4 responses to “October 3 – Fez

  1. What a blessing to be a visitor and not a resident. Imagine the billions of people around the world who are living their lives in this kind of “craziness” and much worse on a daily basis.

    No wonder when most of us return to the United States after a time abroad, we feel like kissing the ground and the customs agents after we’ve safely landed. (I’ve had that experience on more than one occasion.) There may be many things to complain about in the U.S., and the majority of us are definitely privileged by comparison.

    What an incredible experience this is for all of you. Many thanks for your wonderful descriptions and sharing this journey with the rest of us.

    Love and Blessings,


  2. Is there still a Jewish community in Fez? I always think there is something a little sad about a sacred building whether synagogue, church or mosque being turned into a museum or tourist attraction. Thanks for the email Lisa, I’ll give you an answer soon. Saw Deirdre today. xoxo Harold

    • There is, in fact, a small Jewish community in Fes, consisting of about 250 families. The total population is either around 1 million or around 2.5 million, depending on whom you ask. The synagogue is no longer in use as a synagogue; we did not pass by the active synagogue in our short tour of Fes. I share your sense of sadness (and sometimes a little outrage) when sacred buildings are converted into tourist attractions. We have noticed a lot more of that in Europe than we have in years past–many churches in Italy, Spain and Portugal now charge admission.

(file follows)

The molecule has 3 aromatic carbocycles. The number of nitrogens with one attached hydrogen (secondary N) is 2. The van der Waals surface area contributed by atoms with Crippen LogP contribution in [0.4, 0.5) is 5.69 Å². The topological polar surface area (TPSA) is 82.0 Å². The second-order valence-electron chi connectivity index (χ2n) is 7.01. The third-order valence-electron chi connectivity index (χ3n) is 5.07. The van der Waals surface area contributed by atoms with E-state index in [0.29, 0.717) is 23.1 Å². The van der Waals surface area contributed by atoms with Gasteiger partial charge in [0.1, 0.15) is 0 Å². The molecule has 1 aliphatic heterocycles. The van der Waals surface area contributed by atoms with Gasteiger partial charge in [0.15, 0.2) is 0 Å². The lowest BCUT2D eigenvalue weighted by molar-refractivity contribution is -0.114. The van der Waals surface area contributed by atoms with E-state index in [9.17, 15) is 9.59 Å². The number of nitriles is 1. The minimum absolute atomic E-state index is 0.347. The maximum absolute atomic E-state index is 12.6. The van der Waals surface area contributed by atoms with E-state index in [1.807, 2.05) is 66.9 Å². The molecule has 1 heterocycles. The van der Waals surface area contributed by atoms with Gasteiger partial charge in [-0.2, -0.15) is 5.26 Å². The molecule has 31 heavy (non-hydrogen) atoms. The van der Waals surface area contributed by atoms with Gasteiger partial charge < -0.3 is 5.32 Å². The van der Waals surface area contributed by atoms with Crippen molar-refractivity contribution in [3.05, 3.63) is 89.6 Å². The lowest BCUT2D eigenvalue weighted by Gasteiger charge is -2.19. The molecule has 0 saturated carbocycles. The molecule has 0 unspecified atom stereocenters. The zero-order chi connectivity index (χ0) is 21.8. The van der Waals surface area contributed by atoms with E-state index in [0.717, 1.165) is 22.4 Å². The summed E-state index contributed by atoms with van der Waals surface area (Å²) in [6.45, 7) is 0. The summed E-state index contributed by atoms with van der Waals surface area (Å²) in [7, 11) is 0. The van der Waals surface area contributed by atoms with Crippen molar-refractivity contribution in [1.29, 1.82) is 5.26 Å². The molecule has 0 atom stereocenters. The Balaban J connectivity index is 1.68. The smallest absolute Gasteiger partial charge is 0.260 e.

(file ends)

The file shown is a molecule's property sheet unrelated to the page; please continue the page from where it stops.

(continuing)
As for the synagogue in Fes, I was struck by the level of respect the Arabs demonstrated in showing us the building. They carefully and faithfully described the customs of the Jews who used the building in its day. There is a very old Torah in the arc, written on deerskin, which they pointed out in a respectful way.
      I am not sure what I was expecting. I believe Americans are bombarded by news of conflict in the Middle East; I was not sure whether to expect to see the kind of anger and hatred portrayed in the media in Morocco. But we have not personally encountered any of that type of animosity in our personal travels through Morocco at this point.
      Thanks so much for your comments! We miss you!

  3. Thanks to Molly for her nice reply to ACL. It sounds like quite a potholed, dusty departure from travels in Europe, and quite the adventure. Yes, the H1N1 flu is all over town (mostly mild, thankfully). However, I have managed to develop an acute case of Gout due to my own dietary indiscretions of mussels, steak, sardines (too many days in a row). Alas, I should perhaps consider a vegetarian diet to avoid such woes. I told ACL that gout was the “disease of kings” and she replied: “No, you mean the disease of big fat kings who eat too much.” I believe I have been put in my place. We miss you guys and have been mighty impressed with your travels and your words and images.